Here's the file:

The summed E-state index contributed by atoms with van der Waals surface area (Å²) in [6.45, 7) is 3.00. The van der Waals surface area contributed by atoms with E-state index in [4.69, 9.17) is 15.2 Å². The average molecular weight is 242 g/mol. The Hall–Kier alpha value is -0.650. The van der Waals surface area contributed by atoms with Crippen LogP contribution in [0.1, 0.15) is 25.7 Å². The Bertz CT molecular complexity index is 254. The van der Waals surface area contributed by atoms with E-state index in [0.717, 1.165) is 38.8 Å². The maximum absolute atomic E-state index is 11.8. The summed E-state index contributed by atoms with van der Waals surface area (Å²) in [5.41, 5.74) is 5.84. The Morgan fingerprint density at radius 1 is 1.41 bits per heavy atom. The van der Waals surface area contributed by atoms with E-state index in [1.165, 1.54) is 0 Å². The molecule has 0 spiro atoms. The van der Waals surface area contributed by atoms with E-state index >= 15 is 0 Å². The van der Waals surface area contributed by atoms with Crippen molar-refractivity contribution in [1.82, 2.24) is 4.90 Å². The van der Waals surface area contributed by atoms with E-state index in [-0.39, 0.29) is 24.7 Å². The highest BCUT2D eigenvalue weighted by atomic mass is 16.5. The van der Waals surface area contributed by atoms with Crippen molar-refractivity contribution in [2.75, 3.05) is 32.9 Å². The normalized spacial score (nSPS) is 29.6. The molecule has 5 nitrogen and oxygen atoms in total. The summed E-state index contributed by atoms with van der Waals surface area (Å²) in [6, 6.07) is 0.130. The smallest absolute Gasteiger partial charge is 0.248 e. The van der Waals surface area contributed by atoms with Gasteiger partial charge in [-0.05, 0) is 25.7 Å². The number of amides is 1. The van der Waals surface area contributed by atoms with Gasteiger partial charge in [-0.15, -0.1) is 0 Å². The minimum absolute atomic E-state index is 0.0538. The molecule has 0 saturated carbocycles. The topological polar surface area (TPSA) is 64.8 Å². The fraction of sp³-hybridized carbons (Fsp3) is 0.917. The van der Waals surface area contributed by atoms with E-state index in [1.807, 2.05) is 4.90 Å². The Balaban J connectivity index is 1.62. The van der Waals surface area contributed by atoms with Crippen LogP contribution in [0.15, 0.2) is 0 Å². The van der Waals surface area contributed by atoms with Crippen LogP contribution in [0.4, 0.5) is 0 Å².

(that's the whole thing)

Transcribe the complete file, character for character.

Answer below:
The summed E-state index contributed by atoms with van der Waals surface area (Å²) in [6.45, 7) is 3.00. The van der Waals surface area contributed by atoms with E-state index in [4.69, 9.17) is 15.2 Å². The average molecular weight is 242 g/mol. The Hall–Kier alpha value is -0.650. The van der Waals surface area contributed by atoms with Crippen LogP contribution in [0.1, 0.15) is 25.7 Å². The Bertz CT molecular complexity index is 254. The van der Waals surface area contributed by atoms with E-state index in [0.717, 1.165) is 38.8 Å². The maximum absolute atomic E-state index is 11.8. The summed E-state index contributed by atoms with van der Waals surface area (Å²) in [5.41, 5.74) is 5.84. The Morgan fingerprint density at radius 1 is 1.41 bits per heavy atom. The van der Waals surface area contributed by atoms with E-state index in [1.165, 1.54) is 0 Å². The molecule has 0 spiro atoms. The van der Waals surface area contributed by atoms with E-state index >= 15 is 0 Å². The van der Waals surface area contributed by atoms with Crippen molar-refractivity contribution in [1.82, 2.24) is 4.90 Å². The van der Waals surface area contributed by atoms with E-state index in [-0.39, 0.29) is 24.7 Å². The highest BCUT2D eigenvalue weighted by atomic mass is 16.5. The van der Waals surface area contributed by atoms with Crippen molar-refractivity contribution in [2.75, 3.05) is 32.9 Å². The normalized spacial score (nSPS) is 29.6. The molecule has 5 nitrogen and oxygen atoms in total. The summed E-state index contributed by atoms with van der Waals surface area (Å²) in [6, 6.07) is 0.130. The smallest absolute Gasteiger partial charge is 0.248 e. The van der Waals surface area contributed by atoms with Gasteiger partial charge in [-0.05, 0) is 25.7 Å². The number of amides is 1. The van der Waals surface area contributed by atoms with Gasteiger partial charge in [-0.15, -0.1) is 0 Å². The minimum absolute atomic E-state index is 0.0538. The molecule has 0 saturated carbocycles. The topological polar surface area (TPSA) is 64.8 Å². The fraction of sp³-hybridized carbons (Fsp3) is 0.917. The van der Waals surface area contributed by atoms with E-state index in [1.807, 2.05) is 4.90 Å². The Balaban J connectivity index is 1.62. The van der Waals surface area contributed by atoms with Crippen LogP contribution in [0.15, 0.2) is 0 Å². The van der Waals surface area contributed by atoms with Crippen LogP contribution in [0.4, 0.5) is 0 Å².